Unfortunately, doing the same thing in SharePoint requires additional work that many smaller organizations do not have time or resources to do.  So the solution I offered was to restructure the sites and folders to flatten the structure considerable while at the same time adding metadata to libraries to classify the documents.  Yes, it would take time to determine what that metadata should be.  But once defined, we could add that information back as managed metadata to help classify future documents.  After all, search can also take advantage of metadata to help narrow your search.

But the answer I got was that metadata was ‘too hard’ for the system’s users to figure out and manage.  Then the person who said that it was too hard started to pitch a different system in which people could store the data that would make it easier to find individual documents.  After moving most of the documents out of SharePoint into their new system, they would consider restructuring what was left in SharePoint.

The whole argument of ‘too hard’ struck me as odd coming from a professional. I remember a time many years ago when I was told by a secretary that using a word processor was ‘too hard’ compared to using her trusty typewriter.  Fortunately, the department head at the time believed in the future of PCs and convinced the secretary to just try it.  Of course, the test was rigged a bit.  The department head asked the secretary to type a three page letter that needed to get out and then proceeded after each time the secretary finished to edit the resulting letter to add, delete or otherwise modify the letter.  Using a manual typewriter meant retyping the entire letter.  Next he took a progress report to be sent to management and asked the same secretary to use the PC to type the report and then print a copy for his review.  Again he mercilessly modified the report.  But this time, the changes could be made quickly by just entering the changes, not retyping the entire report.  After a ‘few more’ documents were created both ways, the secretary actually came to the manager asking to have the typewriter removed so she would have room on her desktop for the computer and keyboard.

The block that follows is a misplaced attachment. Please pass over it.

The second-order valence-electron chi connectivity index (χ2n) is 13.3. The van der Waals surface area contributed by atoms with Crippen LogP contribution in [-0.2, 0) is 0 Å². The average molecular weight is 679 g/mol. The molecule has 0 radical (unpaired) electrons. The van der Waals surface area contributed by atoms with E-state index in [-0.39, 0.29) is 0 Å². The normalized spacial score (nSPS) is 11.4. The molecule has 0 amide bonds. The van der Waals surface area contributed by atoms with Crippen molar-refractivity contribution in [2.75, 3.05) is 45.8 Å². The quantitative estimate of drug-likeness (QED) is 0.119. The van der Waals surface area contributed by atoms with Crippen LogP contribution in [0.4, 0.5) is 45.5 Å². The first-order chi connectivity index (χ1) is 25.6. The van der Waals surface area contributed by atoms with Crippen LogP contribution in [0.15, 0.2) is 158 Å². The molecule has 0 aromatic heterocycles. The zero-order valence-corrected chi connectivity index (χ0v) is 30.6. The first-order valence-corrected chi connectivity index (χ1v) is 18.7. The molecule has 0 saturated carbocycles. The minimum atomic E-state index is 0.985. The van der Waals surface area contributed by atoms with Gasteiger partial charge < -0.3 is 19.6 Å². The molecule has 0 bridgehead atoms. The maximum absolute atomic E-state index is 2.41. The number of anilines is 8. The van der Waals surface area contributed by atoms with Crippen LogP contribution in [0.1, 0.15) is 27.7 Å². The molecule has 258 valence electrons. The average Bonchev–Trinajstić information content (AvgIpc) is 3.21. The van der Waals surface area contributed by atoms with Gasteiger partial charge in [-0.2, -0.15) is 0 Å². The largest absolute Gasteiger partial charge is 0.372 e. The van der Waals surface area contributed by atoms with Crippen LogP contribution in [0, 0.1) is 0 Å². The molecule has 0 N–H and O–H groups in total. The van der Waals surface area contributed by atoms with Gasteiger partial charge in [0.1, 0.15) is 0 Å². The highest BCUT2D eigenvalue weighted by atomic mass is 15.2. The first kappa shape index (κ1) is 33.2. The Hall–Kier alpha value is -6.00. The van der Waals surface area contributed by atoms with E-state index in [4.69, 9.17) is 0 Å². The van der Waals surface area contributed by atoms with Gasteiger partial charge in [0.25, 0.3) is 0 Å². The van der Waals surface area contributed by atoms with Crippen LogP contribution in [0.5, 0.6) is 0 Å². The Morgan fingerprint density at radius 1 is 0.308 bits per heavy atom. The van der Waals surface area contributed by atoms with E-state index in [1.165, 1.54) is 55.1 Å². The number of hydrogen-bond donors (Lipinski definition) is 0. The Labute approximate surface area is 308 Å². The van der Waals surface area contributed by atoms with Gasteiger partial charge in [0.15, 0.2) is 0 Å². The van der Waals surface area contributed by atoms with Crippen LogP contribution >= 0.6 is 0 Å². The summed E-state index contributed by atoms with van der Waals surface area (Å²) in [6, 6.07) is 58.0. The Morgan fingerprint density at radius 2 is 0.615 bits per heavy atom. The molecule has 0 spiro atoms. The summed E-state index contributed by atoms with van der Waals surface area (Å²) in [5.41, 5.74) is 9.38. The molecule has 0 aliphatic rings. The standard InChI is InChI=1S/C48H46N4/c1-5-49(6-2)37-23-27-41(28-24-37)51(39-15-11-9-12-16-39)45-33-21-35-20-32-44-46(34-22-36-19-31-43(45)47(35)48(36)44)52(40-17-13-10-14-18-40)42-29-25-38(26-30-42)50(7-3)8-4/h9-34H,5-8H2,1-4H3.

Another example of ‘too hard’ is when we tell children that math and science is ‘too hard’.  If enough people tell children this lie including peers and adults, they begin to believe it and stop even trying.  In fact, they begin to use the ‘excuse’ that it is ‘too hard’ when they don’t do well on homework and tests.  Since many adults believe math is too hard, they accept the excuse and give the child a pass on their poor grades.

I recently was having a conversation with another professional about my same age and when I told him what I do for a living, his response was, “Isn’t that too hard for a person our age?”  Really?  If it were socially acceptable, I would have slapped some sense into him right then and there.

But saying that metadata is too hard is not what really ticked me off.  A few days after this initial discussion about what to do to better organize the files in this SharePoint site, the person who told me that metadata was ‘too hard’ pitched their concept to management using this other non-SharePoint tool that would use ‘metadata’ to classify the documents to make them easy to find.

Stunned! It is really not about the metadata is it?  It is really not about how hard or how easy it is for users to learn a new system is it?  It is really not about the best use of corporate resources and using what one has to the best of its abilities is it?  It is really just about pushing a personal agenda.

C’ya next time.